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Nano Lett. 2007 Feb;7(2):300-6. Epub 2007 Jan 23.

Extrinsic and intrinsic effects on the excited-state kinetics of single-walled carbon nanotubes.

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Chemical and Biosciences Center, National Renewable Energy Laboratory, Golden, Colorado 80401-3393, USA.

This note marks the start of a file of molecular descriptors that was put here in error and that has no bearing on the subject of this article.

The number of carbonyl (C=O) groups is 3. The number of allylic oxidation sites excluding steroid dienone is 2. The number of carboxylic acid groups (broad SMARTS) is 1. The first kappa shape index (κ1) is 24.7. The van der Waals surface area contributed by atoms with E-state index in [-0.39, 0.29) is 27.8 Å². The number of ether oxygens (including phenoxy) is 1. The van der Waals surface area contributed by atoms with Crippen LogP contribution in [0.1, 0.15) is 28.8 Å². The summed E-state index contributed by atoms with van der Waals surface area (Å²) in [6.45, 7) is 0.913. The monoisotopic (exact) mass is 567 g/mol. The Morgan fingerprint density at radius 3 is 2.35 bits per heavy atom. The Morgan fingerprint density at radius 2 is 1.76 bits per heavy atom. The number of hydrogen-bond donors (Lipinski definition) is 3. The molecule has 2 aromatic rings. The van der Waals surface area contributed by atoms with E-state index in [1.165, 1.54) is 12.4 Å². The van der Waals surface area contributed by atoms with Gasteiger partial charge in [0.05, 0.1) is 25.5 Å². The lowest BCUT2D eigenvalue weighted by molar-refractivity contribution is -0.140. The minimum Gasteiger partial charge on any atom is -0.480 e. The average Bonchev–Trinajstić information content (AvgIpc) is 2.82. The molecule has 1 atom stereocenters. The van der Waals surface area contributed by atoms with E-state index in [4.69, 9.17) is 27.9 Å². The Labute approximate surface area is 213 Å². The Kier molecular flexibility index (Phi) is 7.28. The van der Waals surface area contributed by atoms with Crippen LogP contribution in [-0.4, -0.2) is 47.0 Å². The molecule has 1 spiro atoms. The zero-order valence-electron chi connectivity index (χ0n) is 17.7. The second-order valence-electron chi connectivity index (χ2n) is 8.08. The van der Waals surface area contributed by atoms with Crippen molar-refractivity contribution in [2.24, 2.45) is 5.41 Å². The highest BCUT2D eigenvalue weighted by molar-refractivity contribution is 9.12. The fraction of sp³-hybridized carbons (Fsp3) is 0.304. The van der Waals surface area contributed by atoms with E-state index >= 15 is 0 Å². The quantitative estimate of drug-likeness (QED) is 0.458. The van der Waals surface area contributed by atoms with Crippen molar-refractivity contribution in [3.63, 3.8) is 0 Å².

We characterized the photoluminescence (PL) decay of 15 different, solubilized single-walled carbon nanotubes with tube diameters that ranged from 0.7 to 1.1 nm using time-correlated single photon counting. Each nanotube species was excited resonantly at the second excited state, E2, and PL was detected at the lowest energy exciton emission, E1. In a 10 ns window, the PL decays were described well by a biexponential fitting function with two characteristic time constants, suggesting that at least two kinetically distinct relaxation processes were observed. The dominant decay component increased from 60 to 200 ps with increasing tube diameter, while the lesser component, which contributed up to 8% of the total decay, increased from 200 ps to 4.8 ns. The observation of the second, longer decay time component is examined in terms of two possible models: an extrinsic behavior that implicates sample inhomogeneity and an intrinsic process associated with interconversion between kinetically distinct bright and dark exciton states. A common conclusion from both models is that nonradiative decay controls the PL decay by a process that is diameter dependent.


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